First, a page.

As we discuss the importance of Putin in Ukraine or ISIL consuming the Middle East, we see that a major referendum in The United Kingdom has been under the radar. On September 18th, the citizens of Scotland will go to the polls to decide on an issue that has been on the back burner since the days of William Wallace: will there be independence for Scotland?
In terms of real world feasibility, it does not seem like this would be a good idea. Although polls currently show the question is “too close to call”, we know that Scotland relies heavily on petroleum exports (which are dwindling), as well as British benevolence in terms of welfare and government services. The Scots are not a rich people with a robust economy. In the event of secession, they would be forced to spend money that they do not have to build an army and navy, to establish a new welfare system, to establish a federal legal code, make treaties, and propose a national direction the electorate can get behind. Yes, starting a new country in the 21st century is not as easy as the protesting 19-year-old Scottish yard workers make it seem it is.
Forgetting how unlikely the success of Scottish Independence is from an economic standpoint, we have to ask: Why is this even allowed in the first place? I was under the impression that boundaries in Europe should not change in a post WW2 era. The Scottish people are not oppressed, are not taken advantage of systematically, and do not undergo abuses condoned by the UK government or law.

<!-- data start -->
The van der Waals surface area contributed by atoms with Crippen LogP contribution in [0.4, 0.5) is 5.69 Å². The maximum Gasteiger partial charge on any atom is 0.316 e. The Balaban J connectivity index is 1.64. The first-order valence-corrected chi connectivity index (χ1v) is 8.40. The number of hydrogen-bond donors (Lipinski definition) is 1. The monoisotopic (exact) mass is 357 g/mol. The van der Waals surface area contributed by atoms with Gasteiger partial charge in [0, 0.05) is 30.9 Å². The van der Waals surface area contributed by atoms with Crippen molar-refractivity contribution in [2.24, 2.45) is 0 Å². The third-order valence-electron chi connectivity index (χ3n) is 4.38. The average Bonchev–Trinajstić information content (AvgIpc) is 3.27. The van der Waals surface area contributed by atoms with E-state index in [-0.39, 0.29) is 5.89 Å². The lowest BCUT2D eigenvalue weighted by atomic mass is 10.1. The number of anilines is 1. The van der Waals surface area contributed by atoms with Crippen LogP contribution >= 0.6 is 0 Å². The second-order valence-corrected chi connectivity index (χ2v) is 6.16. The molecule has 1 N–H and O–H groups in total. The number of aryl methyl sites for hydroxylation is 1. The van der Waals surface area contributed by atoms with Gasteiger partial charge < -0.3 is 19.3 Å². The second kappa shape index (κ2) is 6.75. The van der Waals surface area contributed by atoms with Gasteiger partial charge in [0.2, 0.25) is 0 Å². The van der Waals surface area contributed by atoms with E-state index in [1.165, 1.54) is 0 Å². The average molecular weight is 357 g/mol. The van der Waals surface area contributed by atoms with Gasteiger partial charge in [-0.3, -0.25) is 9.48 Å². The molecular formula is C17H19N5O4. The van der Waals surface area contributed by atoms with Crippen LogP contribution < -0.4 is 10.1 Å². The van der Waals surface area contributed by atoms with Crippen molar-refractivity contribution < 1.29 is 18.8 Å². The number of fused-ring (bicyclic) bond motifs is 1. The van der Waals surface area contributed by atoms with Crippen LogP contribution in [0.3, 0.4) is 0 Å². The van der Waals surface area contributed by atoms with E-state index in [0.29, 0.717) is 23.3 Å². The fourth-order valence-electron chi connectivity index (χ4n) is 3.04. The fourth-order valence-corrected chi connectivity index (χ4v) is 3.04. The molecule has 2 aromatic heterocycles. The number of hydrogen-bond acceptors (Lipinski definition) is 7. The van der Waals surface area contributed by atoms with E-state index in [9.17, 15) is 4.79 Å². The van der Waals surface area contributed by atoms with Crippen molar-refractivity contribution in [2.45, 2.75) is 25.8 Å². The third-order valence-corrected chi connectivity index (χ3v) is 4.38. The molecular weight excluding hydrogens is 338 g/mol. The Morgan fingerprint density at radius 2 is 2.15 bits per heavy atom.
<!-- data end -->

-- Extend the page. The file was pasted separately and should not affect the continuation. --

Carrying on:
To me, it seems as if this entire thing is unnecessary. It puts undue pressure on The Bank of England, it threatens the legitimacy of The United Kingdom (and increases regional hatred), and it more or less ignores centuries of history on the British Isles. Countries are not dynamic jurisdictions left to be adjusted to the fleeting whims of vocal minorities. To ensure a stable world, we need to disregard the unjustified nationalists and continue to progress as nations and people. Secession is a regressive solution to often non-existent problems. Secession far too often is the call of oligarchs, not the people. We have seen it the aristocratic Confederacy, the genocidal Serbian “Republic” during the Yugoslav Wars, and we see it today in the Donetsk region of Ukraine. Responsible citizens should not fan that flames of archaic solutions to perceived injustices.